'A tiny, little, beautiful company' is a great piece of cinematic cartography embedded in this article on Trump's proclamations about his finances. Uses a monochrome grey palette for the map, punctuated by splashes of colour for notable buildings and assets, all accompanied by a soundtrack of Trump statements by the man himself and a cumulative total of his alleged worth.

Shetland in a box by Alan McConchie
The year was marked by a right kerfuffle over the nonsense proclamation that The Shetland Isles should no longer be placed in an inset box. This provoked much humour and cartographic satire. Alan nailed it with this xkcd inspired solution.

West World by Andrew Degraff and AD Drew Dzwonkowski
A terrific cartoon styled map commenting on the shift in balance in the NBA as LeBron James moves to the LA Lakers. Perfect for the kids edition of Sports Illustrated but adults can appreciate the cartographic worth too.

Streetscapes by Zeit Online
Anyone and everyone interested in thematic mapping should bookmark Zeit Online. they consistently set the bar for great cartography of a diverse and rich spread of data. Here, an analysis of German street names reveals the legacy of times past and the impact of composers to dictators. Great example of marrying maps with scrollytelling too and proof that the hex-bin is alive and well.

U.S. house Election Results 2018 by New York Times
A hat-trick of favourite maps for NYT this year. Also, a great twist on the cartogram with white space used very effectively to create a non-contiguous version of the map of House Seats. There's also a geographic version if you prefer, a good trend to offer both which many news organisations are going with. And, of course, if you hover over each square you get the results (go to the link above). High quality interactive cartography.

All Over the Map by Betsy Mason and Greg Miller
Not a map, but a book of maps and terrific stories. Definitely in my top one of these coffee-table style books of maps.

And if I may beg your indulgence, I don't normally include my own work in my end of year favourite's list but I'm kind of proud of a few projects from this year so I'm just going to put them here for your enjoyment...or you can stop reading now. You've had fair warning.

MOOC map
Together with my colleagues Edie Punt, John Nelson, Wes Jones, Nathan Shephard and an army of people behind the scenes it's been amazing to deliver a Massive Open Online Course to over 80,000 people this year. Who would have thought there were that many people interested in learning about making maps! And here's a map of a good portion of those students, who come from all over the globe. I think it's the best map of a large online class of cartographers this year.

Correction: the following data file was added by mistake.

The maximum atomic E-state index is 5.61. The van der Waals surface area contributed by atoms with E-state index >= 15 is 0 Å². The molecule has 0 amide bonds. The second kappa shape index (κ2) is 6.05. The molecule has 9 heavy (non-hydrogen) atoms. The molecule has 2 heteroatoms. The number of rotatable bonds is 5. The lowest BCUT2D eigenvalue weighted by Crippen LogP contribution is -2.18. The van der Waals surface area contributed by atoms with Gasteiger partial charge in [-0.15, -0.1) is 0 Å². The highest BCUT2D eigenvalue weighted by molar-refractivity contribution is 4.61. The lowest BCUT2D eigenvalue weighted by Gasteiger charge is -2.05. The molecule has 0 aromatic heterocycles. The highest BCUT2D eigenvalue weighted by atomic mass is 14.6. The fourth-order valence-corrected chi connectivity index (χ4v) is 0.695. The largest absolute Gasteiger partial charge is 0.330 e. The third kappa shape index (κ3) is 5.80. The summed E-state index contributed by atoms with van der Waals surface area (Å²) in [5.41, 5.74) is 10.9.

Cheese map
I made a map, from wood, and used as a cheese board. Accompanied a Geomob event in London in September and is the cover map for the 2019 GeoHipster calendar. I think it's the best map of cheese this year.

Lego globe
Based on a design by Dirk I built my very own Lego globe. Because...Lego AND maps. I think it's the best Lego globe this year.

Dot map of the 2016 Presidential Election
A technical challenge but a 1 dot to 1 vote election map that became my 15 minutes of viral fame in 2018.

Cartography. book.
I wrote a book that was published this year...I know, I've been quite quiet about it. I'm bloody well proud of it and immensely grateful for my talented colleagues and the company I work for, for giving me the space, scope, help and freedom to write it. I think it's the best book on Cartography this year.

And finally, because my good friend Steven Feldman just moaned that I hadn't included it - we started a side-project called Mappery this year. Send us your pics of maps in the wild and we'll post them at the Mappery blog. It just has to be a map. Somewhere. Anywhere (happy now Steven?)

OK - so my entries are a little cheeky but I hope you found them of passing interest in the list of your own maps and map-related products of 2018. Here's to a mappy 2019!